How a film that’s set in the 1900s can be so relevant today is surprising; however, Winchester tries its hardest to make a point on gun violence.
While targeted as a horror, Winchester is supposedly based on the ‘true’ story of Sarah Winchester. Heiress to the Winchester gun fortune, Sarah (Helen Mirren) feels an immense amount of guilt for gun deaths and builds a rather extraordinary mansion. Standing seven storeys tall and containing hundreds of peculiar rooms, Sarah pays for 24 hour construction. No one asks any questions, not even when they’re instructed to bolt rooms shut with 13 nails, until the Board of the Winchester company hire Dr Eric Price (Jason Clarke) to assess her mental state.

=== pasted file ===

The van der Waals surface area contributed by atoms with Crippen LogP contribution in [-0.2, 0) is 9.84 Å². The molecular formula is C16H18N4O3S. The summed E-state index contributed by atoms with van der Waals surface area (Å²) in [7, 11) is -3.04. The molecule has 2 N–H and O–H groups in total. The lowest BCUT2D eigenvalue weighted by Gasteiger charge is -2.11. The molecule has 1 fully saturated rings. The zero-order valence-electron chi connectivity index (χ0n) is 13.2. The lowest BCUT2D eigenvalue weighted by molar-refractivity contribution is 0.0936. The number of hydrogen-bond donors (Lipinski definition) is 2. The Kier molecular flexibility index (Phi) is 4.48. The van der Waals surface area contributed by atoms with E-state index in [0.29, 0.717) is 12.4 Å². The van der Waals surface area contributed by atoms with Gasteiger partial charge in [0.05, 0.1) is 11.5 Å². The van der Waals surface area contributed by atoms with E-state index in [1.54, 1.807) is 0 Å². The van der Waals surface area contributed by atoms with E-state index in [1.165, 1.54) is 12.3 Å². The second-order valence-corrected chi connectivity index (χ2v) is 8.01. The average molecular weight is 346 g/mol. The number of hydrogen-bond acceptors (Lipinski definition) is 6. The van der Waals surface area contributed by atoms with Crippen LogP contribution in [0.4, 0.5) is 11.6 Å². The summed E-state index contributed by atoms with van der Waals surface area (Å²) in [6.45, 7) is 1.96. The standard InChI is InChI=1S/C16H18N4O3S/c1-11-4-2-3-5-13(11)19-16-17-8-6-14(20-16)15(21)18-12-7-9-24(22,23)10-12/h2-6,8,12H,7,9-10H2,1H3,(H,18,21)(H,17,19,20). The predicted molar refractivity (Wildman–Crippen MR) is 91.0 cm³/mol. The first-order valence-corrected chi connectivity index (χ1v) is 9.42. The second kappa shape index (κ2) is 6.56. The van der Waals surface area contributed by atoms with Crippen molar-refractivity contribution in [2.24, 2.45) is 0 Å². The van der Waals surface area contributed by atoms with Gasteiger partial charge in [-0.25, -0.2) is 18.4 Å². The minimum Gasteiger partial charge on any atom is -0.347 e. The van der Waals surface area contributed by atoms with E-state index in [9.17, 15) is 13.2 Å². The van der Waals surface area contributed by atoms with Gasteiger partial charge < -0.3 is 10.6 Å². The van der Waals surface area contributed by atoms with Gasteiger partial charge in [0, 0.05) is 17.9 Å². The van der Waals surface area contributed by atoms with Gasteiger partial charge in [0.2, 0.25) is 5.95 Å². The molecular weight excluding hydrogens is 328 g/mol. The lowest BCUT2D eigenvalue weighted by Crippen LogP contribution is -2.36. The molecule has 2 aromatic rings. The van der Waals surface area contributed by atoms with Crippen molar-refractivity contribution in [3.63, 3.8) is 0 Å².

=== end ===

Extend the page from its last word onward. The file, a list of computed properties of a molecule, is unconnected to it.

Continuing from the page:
Instead of finding the old woman crazy, Dr Price discovers she is reconstructing the rooms where people have died from gun violence, in a bizarre attempt to help the souls cross over into peace. But some more vengeful ghosts have other ideas; possessing Sarah’s young great-nephew to exact revenge.
What Mirren is doing in this B-grade horror flick is beyond me. Her talents are wasted; the role of Sarah Winchester is flimsy and rather pathetic.
Some of the shots are really quite lovely; particularly the opening scene, but as the story develops it gets more and more ridiculous. I draw the line at Mirren sternly telling the evil ghosts to “return to their rooms” – which they obey.
Jointly funded by Screen Australia and Screen Victoria, with parts filmed in Melbourne, it’s a decent flick to have Australia attached to (despite being an entirely American ‘true’ story), but it misses the mark as far as story goes.